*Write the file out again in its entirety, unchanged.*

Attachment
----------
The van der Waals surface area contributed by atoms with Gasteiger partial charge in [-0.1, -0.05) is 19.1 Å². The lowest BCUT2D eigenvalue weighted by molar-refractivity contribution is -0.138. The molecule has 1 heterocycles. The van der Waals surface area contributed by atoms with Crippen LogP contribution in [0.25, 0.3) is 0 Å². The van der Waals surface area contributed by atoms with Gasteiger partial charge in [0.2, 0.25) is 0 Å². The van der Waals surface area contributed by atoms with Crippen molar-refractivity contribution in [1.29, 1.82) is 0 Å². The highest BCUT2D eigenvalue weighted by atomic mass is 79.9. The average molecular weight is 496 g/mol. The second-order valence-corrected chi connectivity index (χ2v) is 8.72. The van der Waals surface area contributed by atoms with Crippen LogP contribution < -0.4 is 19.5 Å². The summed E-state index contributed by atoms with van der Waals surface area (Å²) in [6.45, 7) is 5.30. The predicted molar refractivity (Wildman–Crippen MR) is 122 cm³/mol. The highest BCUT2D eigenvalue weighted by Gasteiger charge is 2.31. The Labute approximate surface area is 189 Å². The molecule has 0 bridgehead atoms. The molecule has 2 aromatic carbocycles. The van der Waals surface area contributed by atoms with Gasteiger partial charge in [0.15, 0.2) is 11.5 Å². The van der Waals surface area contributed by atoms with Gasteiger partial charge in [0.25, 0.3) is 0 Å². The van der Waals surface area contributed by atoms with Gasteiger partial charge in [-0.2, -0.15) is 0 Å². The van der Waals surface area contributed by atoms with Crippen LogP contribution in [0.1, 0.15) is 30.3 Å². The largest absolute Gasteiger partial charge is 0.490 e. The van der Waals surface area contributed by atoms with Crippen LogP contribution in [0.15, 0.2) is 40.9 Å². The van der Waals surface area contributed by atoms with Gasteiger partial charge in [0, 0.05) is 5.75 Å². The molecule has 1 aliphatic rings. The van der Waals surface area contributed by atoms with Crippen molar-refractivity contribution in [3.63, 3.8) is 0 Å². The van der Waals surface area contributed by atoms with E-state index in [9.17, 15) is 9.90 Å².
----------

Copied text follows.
The van der Waals surface area contributed by atoms with Gasteiger partial charge in [-0.1, -0.05) is 19.1 Å². The lowest BCUT2D eigenvalue weighted by molar-refractivity contribution is -0.138. The molecule has 1 heterocycles. The van der Waals surface area contributed by atoms with Crippen LogP contribution in [0.25, 0.3) is 0 Å². The van der Waals surface area contributed by atoms with Gasteiger partial charge in [0.2, 0.25) is 0 Å². The van der Waals surface area contributed by atoms with Crippen molar-refractivity contribution in [1.29, 1.82) is 0 Å². The highest BCUT2D eigenvalue weighted by atomic mass is 79.9. The average molecular weight is 496 g/mol. The second-order valence-corrected chi connectivity index (χ2v) is 8.72. The van der Waals surface area contributed by atoms with Crippen LogP contribution < -0.4 is 19.5 Å². The summed E-state index contributed by atoms with van der Waals surface area (Å²) in [6.45, 7) is 5.30. The predicted molar refractivity (Wildman–Crippen MR) is 122 cm³/mol. The highest BCUT2D eigenvalue weighted by Gasteiger charge is 2.31. The Labute approximate surface area is 189 Å². The molecule has 0 bridgehead atoms. The molecule has 2 aromatic carbocycles. The van der Waals surface area contributed by atoms with Gasteiger partial charge in [0.15, 0.2) is 11.5 Å². The van der Waals surface area contributed by atoms with Gasteiger partial charge in [0.25, 0.3) is 0 Å². The van der Waals surface area contributed by atoms with Gasteiger partial charge in [-0.2, -0.15) is 0 Å². The van der Waals surface area contributed by atoms with Crippen LogP contribution in [0.1, 0.15) is 30.3 Å². The largest absolute Gasteiger partial charge is 0.490 e. The van der Waals surface area contributed by atoms with Crippen LogP contribution in [0.15, 0.2) is 40.9 Å². The van der Waals surface area contributed by atoms with Gasteiger partial charge in [0, 0.05) is 5.75 Å². The molecule has 1 aliphatic rings. The van der Waals surface area contributed by atoms with Crippen molar-refractivity contribution in [3.63, 3.8) is 0 Å². The van der Waals surface area contributed by atoms with E-state index in [9.17, 15) is 9.90 Å².